The Idea of the Brain: A History, by Matthew Cobb

Shane O’Mara considers the many different and always inadequate metaphors we have used to analyse our mental functioning 

March 5, 2020
Source: iStock

This enthralling book starts at the earliest points of the halting journey to an experimental science of the brain and moves forward to the present era, where we simultaneously have a surfeit of data and a poverty of far-reaching, intellectually satisfying theories of brain function.

The brain is notable by its absence in both the Bible and the Koran. Generations were content to rely on the writings of the ancients, even where they were obviously wrong. And medical science, such as it was, was for generations content to engage in textual analysis rather than actually inspect the brain and body, and then dissect, draw and describe what was there.

Cobb dates a change in attitude to the late Middle Ages, and to the investigatory willingness of certain Italian academics. One important figure was Mondino de Luzzi, professor of medicine and anatomy at the University of Bologna. Writing of the preparations for a human dissection, Mondino stated simply that “the human corpse, killed through decapitation or hanging, is placed in the supine position” – words conveying an utter indifference to the dignity of the body in death which we assume today. A later Italian, Andreas Vesalius, enjoined his students to attend autopsies, observe and have less faith in anatomy textbooks. He was to produce anatomical drawings of the utmost precision and beauty – ones that have stood the test of time. More radical, however, than his accurate renderings of precise dissections, was the conclusion Vesalius drew from his dissections of the brains of the sheep, goat, cow, monkey, dog and birds: that “there is no difference at all in the structure of the brain” of these animals compared to the human brain – an early dethroning of human specialness, which Darwin would go on to complete.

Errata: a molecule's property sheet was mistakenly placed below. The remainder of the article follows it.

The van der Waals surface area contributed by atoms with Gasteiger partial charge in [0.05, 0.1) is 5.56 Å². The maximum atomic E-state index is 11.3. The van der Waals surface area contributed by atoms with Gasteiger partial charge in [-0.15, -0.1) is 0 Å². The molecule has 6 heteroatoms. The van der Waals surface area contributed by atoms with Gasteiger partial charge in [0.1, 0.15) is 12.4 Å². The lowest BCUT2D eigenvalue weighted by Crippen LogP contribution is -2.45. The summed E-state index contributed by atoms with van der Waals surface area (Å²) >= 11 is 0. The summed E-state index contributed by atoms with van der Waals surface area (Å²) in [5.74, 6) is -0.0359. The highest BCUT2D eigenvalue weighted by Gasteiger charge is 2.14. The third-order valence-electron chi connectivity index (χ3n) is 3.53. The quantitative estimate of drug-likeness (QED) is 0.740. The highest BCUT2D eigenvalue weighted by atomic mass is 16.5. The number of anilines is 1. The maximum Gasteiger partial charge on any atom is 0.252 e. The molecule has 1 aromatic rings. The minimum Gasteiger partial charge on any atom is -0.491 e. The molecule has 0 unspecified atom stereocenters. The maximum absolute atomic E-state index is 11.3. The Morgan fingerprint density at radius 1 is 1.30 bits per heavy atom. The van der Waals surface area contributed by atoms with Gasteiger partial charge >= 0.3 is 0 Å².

At the core of Cobb’s book is a series of continuing and unresolved tensions regarding the use of metaphors as descriptors and explanatory theories. Brain theorists of the ages have usually been in thrall to one metaphor or another, borrowed (sometimes lazily) from whatever technology there might be to hand. The journey has been a halting and slow one: from notions of the transmission of vibrations to pneumatic theories of brain function and to viewing the brain through the metaphor of a telephone exchange, and then to the elaborate computational theories employed today – all metaphors attempting to become flesh.

Cobb’s greater lesson is straightforward, but difficult: we should spend more time trying to understand the brain as it is, and as it functions in a comparative context, rather than through the lens of whatever metaphor or analogy happens to be handy or fashionable. His last paragraph is instructive, for it offers a series of scenarios based on connectomes, semiotics, semantics, cybernetics, control theory and so on. Each sentence begins with the word “Or”, although the last one is just followed by a dash, creating a blank screen like the final episode of The Sopranos, on to which we can write anything we please, or hope, or fear, or understand. As of now, we understand so little of the entity that allows us to understand.

Shane O’Mara is professor of experimental brain research and a Wellcome Trust senior investigator at the Institute of Neuroscience and School of Psychology, Trinity College Dublin. His most recent book is In Praise of Walking: The New Science of How We Walk, and Why It’s Good for Us (2019).

The Idea of the Brain: A History
By Matthew Cobb
Profile, 480pp, £30.00
ISBN 9781781255896
Published 12 March 2020


Print headline: Why we need our heads examined

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